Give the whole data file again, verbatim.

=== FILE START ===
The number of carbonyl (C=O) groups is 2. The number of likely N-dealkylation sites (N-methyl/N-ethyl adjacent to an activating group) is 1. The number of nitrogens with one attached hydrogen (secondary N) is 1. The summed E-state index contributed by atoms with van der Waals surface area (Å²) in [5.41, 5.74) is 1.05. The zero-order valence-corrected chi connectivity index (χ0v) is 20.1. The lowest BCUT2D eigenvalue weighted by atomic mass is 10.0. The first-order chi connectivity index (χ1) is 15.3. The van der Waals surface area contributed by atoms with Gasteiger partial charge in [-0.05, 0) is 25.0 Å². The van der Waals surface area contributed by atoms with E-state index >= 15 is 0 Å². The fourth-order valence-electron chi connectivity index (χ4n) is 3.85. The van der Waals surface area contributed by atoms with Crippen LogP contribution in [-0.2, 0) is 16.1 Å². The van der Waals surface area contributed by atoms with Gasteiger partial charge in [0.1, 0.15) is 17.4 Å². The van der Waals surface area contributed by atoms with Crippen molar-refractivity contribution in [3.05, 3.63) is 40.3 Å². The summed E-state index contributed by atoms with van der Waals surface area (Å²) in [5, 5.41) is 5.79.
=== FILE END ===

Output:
The number of carbonyl (C=O) groups is 2. The number of likely N-dealkylation sites (N-methyl/N-ethyl adjacent to an activating group) is 1. The number of nitrogens with one attached hydrogen (secondary N) is 1. The summed E-state index contributed by atoms with van der Waals surface area (Å²) in [5.41, 5.74) is 1.05. The zero-order valence-corrected chi connectivity index (χ0v) is 20.1. The lowest BCUT2D eigenvalue weighted by atomic mass is 10.0. The first-order chi connectivity index (χ1) is 15.3. The van der Waals surface area contributed by atoms with Gasteiger partial charge in [-0.05, 0) is 25.0 Å². The van der Waals surface area contributed by atoms with E-state index >= 15 is 0 Å². The fourth-order valence-electron chi connectivity index (χ4n) is 3.85. The van der Waals surface area contributed by atoms with Crippen LogP contribution in [-0.2, 0) is 16.1 Å². The van der Waals surface area contributed by atoms with Gasteiger partial charge in [0.1, 0.15) is 17.4 Å². The van der Waals surface area contributed by atoms with Crippen molar-refractivity contribution in [3.05, 3.63) is 40.3 Å². The summed E-state index contributed by atoms with van der Waals surface area (Å²) in [5, 5.41) is 5.79.